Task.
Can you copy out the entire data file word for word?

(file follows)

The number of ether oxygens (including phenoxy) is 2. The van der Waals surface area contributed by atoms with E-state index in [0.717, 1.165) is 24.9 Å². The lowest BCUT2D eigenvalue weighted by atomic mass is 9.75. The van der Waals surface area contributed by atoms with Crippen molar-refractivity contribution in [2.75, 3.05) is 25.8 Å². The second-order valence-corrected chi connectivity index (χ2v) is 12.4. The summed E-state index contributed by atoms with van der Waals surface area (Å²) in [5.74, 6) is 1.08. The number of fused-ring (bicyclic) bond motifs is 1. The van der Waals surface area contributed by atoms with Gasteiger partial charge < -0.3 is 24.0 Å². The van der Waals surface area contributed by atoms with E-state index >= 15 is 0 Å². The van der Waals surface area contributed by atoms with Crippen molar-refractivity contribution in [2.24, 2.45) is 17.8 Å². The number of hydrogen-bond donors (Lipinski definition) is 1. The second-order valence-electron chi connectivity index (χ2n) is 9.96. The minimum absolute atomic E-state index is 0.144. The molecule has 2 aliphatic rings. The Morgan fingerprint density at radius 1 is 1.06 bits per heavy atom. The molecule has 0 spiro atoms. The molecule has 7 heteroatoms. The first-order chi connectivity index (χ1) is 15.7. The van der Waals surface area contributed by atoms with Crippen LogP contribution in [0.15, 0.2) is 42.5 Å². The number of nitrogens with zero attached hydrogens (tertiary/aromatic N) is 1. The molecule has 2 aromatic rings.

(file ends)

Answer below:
The number of ether oxygens (including phenoxy) is 2. The van der Waals surface area contributed by atoms with E-state index in [0.717, 1.165) is 24.9 Å². The lowest BCUT2D eigenvalue weighted by atomic mass is 9.75. The van der Waals surface area contributed by atoms with Crippen molar-refractivity contribution in [2.75, 3.05) is 25.8 Å². The second-order valence-corrected chi connectivity index (χ2v) is 12.4. The summed E-state index contributed by atoms with van der Waals surface area (Å²) in [5.74, 6) is 1.08. The number of fused-ring (bicyclic) bond motifs is 1. The van der Waals surface area contributed by atoms with Gasteiger partial charge < -0.3 is 24.0 Å². The van der Waals surface area contributed by atoms with E-state index >= 15 is 0 Å². The van der Waals surface area contributed by atoms with Crippen molar-refractivity contribution in [2.24, 2.45) is 17.8 Å². The number of hydrogen-bond donors (Lipinski definition) is 1. The second-order valence-electron chi connectivity index (χ2n) is 9.96. The minimum absolute atomic E-state index is 0.144. The molecule has 2 aliphatic rings. The Morgan fingerprint density at radius 1 is 1.06 bits per heavy atom. The molecule has 0 spiro atoms. The molecule has 7 heteroatoms. The first-order chi connectivity index (χ1) is 15.7. The van der Waals surface area contributed by atoms with Crippen LogP contribution in [0.15, 0.2) is 42.5 Å². The number of nitrogens with zero attached hydrogens (tertiary/aromatic N) is 1. The molecule has 2 aromatic rings.